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IT COMES AS NO SURPRISE that the deregulation of commercial lines has to wind its way through a lengthy period of deliberation by regulators before it becomes a reality.

The National Assn. of Insurance Commissioners, after about two years of study, probably will need about three more months to complete a draft of a paper on deregulating commercial insurance transactions (BI, May 26).

Once that proposal is ready, it will be discussed for months by the NAIC before it wins the approval of, or is rejected by, the association of state regulators.

We can only hope that once the NAIC leaders have agreed that commercial lines insurance regulations should be reduced, that individual states will quickly do so.

Dismantling regulation of rates, forms and market restrictions for large commercial buyers is overdue. At this stage, in fact, it really is a bit like closing the door after the horses are out of the barn.

Over the past decade, large, sophisticated buyers of commercial insurance have left the traditional market-and therefore the constraints of state regulation-in droves, opting for self-insurance and a variety of alternative risk financing vehicles. They also are buying billions of dollars of insurance in Bermuda, where insurers are free to underwrite what the customer wants without first filing rates and forms with multiple regulators.

The trend to opt out of the conventional insurance market is now being followed in earnest by numerous middle-market companies, and even small companies are banding together to take advantage of alternative market benefits-not the least of which is freedom from the state regulatory system.

The current regulatory system, while intended to protect consumers, actually serves to restrain the nation's insurers from competing with the many alternative facilities and options, as well as some non-U.S. companies. It saddles them with billions of dollars of costs to comply with 50 sets of paperwork and hampers their ability to develop innovative and flexible coverage solutions for their policyholders. While this is not news to our readers, we wonder why it has taken the NAIC so long to recognize and act on this.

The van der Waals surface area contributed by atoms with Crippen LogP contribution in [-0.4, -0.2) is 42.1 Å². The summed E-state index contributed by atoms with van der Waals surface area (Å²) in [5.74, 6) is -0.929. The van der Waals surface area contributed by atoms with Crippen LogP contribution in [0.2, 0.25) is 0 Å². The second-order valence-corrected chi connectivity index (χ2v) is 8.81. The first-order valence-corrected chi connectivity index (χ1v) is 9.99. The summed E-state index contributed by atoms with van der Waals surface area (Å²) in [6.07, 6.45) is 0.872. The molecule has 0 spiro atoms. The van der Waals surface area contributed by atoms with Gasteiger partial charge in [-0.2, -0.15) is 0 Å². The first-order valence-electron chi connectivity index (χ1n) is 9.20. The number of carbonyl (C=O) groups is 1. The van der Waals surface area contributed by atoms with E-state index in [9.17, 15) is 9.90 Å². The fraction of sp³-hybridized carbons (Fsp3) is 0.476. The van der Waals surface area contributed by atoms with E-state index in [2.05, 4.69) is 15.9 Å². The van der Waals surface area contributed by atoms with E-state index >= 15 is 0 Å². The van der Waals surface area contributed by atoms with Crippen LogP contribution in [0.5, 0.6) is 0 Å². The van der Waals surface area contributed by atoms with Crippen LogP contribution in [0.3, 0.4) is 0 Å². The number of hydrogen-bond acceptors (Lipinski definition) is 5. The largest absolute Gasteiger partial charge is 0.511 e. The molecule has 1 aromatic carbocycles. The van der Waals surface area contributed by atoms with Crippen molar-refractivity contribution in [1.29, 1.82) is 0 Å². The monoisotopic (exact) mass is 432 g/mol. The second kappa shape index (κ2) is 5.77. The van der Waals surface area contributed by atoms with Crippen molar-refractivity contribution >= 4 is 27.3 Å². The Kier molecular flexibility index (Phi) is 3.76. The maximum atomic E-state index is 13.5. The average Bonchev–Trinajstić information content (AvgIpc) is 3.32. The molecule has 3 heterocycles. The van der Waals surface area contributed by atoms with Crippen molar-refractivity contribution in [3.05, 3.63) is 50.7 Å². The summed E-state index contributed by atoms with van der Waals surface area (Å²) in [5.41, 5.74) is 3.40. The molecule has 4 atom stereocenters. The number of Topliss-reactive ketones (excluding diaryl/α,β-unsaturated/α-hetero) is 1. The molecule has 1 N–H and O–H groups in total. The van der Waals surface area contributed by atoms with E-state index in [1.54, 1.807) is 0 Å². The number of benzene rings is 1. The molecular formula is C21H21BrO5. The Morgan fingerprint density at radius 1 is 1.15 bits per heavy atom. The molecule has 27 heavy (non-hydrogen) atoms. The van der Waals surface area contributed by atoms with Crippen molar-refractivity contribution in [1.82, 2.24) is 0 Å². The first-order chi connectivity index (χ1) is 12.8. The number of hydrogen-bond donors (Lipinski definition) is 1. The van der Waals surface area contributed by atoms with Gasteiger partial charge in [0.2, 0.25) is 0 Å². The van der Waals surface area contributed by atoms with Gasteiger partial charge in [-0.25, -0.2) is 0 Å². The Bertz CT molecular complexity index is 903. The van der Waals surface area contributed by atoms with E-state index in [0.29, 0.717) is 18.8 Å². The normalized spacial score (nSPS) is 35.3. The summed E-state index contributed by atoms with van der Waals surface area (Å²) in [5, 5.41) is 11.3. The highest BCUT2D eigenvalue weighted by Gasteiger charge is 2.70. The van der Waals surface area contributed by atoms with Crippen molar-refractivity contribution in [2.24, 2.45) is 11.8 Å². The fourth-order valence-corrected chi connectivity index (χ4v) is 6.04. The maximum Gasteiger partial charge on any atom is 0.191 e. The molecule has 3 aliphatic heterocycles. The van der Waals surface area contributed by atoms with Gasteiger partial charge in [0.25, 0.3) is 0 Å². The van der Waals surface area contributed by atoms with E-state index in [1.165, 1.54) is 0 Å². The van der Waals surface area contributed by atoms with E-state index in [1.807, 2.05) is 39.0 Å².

The NAIC's draft proposals to date for deregulating commercial lines coverage are welcome. They chiefly call for lifting regulation of rates, forms and market access for "industrial insureds," and also address problems of inconsistent form approval among all states and jurisdictions.

One of the issues the NAIC has yet to decide is what constitutes an "industrial insured." We hope that the bar is not set too high, excluding smaller, yet no less sophisticated, buyers from availing themselves of the benefits of deregulation.

Also to be determined is whether guaranty fund protection still will be imposed on policyholders eligible for deregulated coverage. Because the philosophy of deregulation is that sophisticated buyers can hold their own, we think guaranty fund protection is unnecessary.

Some argue that the guaranty fund protection exists not only to protect policyholders but also to protect the innocent third-party claimant that would have no one to pay a judgment if both the insurer and the policyholder went broke. There are a host of reasons that this concern is overblown. First, it's unlikely that both policyholder and insurer will go broke. Furthermore, the limits on claims payments by most guaranty funds are so low that in the event both the insurer and policyholder go broke, claimants would recover little. Finally, there is no guaranty fund protection for those self-insuring or using offshore insurers, which is a major reason for deregulating commercial lines in the United States: to make U.S. commercial insurers more competitive with offshore insurers.

Some surplus lines markets argue against deregulation, saying there is no need for it because they already are free from much regulation by the states. We think they actually may fear competition from newly deregulated insurers. However, they are unlikely to see any more competition than they already have from the surplus lines units of admitted companies-or from offshore markets like Bermuda.

Ultimately, the process of deregulation will shift responsibility for assessing the security of insurers to the buyers. As long as they are willing to assume that duty-and the risk of insurer failure-then regulators shouldn't stand in their way. Caveat emptor.